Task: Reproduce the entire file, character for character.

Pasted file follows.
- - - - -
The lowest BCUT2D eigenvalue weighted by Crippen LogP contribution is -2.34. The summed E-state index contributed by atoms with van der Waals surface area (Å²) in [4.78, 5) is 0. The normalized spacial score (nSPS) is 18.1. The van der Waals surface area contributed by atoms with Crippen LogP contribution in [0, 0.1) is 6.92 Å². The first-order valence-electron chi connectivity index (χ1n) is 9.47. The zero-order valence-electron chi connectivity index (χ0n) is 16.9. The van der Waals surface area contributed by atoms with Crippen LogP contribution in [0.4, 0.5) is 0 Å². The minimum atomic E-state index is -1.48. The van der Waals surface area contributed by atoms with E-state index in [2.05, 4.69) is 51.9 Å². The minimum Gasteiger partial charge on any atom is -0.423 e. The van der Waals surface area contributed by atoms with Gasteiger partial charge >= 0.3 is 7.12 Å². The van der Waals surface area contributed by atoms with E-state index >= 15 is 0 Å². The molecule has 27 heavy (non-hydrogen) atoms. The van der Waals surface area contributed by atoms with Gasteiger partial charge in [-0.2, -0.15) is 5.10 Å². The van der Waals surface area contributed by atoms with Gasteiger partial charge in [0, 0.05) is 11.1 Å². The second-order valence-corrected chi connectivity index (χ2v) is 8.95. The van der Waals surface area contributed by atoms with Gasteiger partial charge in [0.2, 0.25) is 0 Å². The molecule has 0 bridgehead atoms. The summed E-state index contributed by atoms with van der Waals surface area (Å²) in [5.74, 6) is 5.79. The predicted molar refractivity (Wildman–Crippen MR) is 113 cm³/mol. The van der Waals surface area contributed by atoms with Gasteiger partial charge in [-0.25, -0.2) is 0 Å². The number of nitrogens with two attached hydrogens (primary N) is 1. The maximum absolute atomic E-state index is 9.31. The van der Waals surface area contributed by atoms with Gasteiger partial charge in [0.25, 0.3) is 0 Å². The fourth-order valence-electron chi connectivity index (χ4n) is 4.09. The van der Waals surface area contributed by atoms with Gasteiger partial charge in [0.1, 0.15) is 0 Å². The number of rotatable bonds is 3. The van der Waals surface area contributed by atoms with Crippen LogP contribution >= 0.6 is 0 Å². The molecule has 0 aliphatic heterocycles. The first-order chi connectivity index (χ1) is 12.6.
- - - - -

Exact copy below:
The lowest BCUT2D eigenvalue weighted by Crippen LogP contribution is -2.34. The summed E-state index contributed by atoms with van der Waals surface area (Å²) in [4.78, 5) is 0. The normalized spacial score (nSPS) is 18.1. The van der Waals surface area contributed by atoms with Crippen LogP contribution in [0, 0.1) is 6.92 Å². The first-order valence-electron chi connectivity index (χ1n) is 9.47. The zero-order valence-electron chi connectivity index (χ0n) is 16.9. The van der Waals surface area contributed by atoms with Crippen LogP contribution in [0.4, 0.5) is 0 Å². The minimum atomic E-state index is -1.48. The van der Waals surface area contributed by atoms with E-state index in [2.05, 4.69) is 51.9 Å². The minimum Gasteiger partial charge on any atom is -0.423 e. The van der Waals surface area contributed by atoms with Gasteiger partial charge >= 0.3 is 7.12 Å². The van der Waals surface area contributed by atoms with E-state index >= 15 is 0 Å². The molecule has 27 heavy (non-hydrogen) atoms. The van der Waals surface area contributed by atoms with Gasteiger partial charge in [-0.2, -0.15) is 5.10 Å². The van der Waals surface area contributed by atoms with Gasteiger partial charge in [0, 0.05) is 11.1 Å². The second-order valence-corrected chi connectivity index (χ2v) is 8.95. The van der Waals surface area contributed by atoms with Gasteiger partial charge in [0.2, 0.25) is 0 Å². The molecule has 0 bridgehead atoms. The summed E-state index contributed by atoms with van der Waals surface area (Å²) in [5.74, 6) is 5.79. The predicted molar refractivity (Wildman–Crippen MR) is 113 cm³/mol. The van der Waals surface area contributed by atoms with Gasteiger partial charge in [-0.25, -0.2) is 0 Å². The number of nitrogens with two attached hydrogens (primary N) is 1. The maximum absolute atomic E-state index is 9.31. The van der Waals surface area contributed by atoms with Gasteiger partial charge in [0.25, 0.3) is 0 Å². The fourth-order valence-electron chi connectivity index (χ4n) is 4.09. The van der Waals surface area contributed by atoms with Gasteiger partial charge in [0.1, 0.15) is 0 Å². The number of rotatable bonds is 3. The van der Waals surface area contributed by atoms with Crippen LogP contribution >= 0.6 is 0 Å². The molecule has 0 aliphatic heterocycles. The first-order chi connectivity index (χ1) is 12.6.